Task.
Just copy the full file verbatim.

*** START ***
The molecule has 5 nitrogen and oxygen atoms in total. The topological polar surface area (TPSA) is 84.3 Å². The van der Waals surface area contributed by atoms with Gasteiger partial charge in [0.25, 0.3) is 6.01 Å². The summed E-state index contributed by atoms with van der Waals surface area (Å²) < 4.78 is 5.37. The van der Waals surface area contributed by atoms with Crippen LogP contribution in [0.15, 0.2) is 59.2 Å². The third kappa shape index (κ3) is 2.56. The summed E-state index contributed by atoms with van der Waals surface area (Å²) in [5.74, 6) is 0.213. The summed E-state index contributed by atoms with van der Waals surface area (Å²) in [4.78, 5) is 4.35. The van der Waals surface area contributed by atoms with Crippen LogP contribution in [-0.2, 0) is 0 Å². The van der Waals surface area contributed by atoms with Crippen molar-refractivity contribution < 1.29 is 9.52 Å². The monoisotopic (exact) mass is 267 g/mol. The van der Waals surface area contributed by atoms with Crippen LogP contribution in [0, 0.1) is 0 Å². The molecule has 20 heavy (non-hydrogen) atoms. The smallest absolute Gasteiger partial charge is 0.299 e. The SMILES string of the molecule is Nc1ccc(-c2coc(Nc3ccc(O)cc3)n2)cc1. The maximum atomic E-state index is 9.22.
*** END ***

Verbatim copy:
The molecule has 5 nitrogen and oxygen atoms in total. The topological polar surface area (TPSA) is 84.3 Å². The van der Waals surface area contributed by atoms with Gasteiger partial charge in [0.25, 0.3) is 6.01 Å². The summed E-state index contributed by atoms with van der Waals surface area (Å²) < 4.78 is 5.37. The van der Waals surface area contributed by atoms with Crippen LogP contribution in [0.15, 0.2) is 59.2 Å². The third kappa shape index (κ3) is 2.56. The summed E-state index contributed by atoms with van der Waals surface area (Å²) in [5.74, 6) is 0.213. The summed E-state index contributed by atoms with van der Waals surface area (Å²) in [4.78, 5) is 4.35. The van der Waals surface area contributed by atoms with Crippen LogP contribution in [-0.2, 0) is 0 Å². The van der Waals surface area contributed by atoms with Crippen molar-refractivity contribution < 1.29 is 9.52 Å². The monoisotopic (exact) mass is 267 g/mol. The van der Waals surface area contributed by atoms with Crippen LogP contribution in [0, 0.1) is 0 Å². The molecule has 20 heavy (non-hydrogen) atoms. The smallest absolute Gasteiger partial charge is 0.299 e. The SMILES string of the molecule is Nc1ccc(-c2coc(Nc3ccc(O)cc3)n2)cc1. The maximum atomic E-state index is 9.22.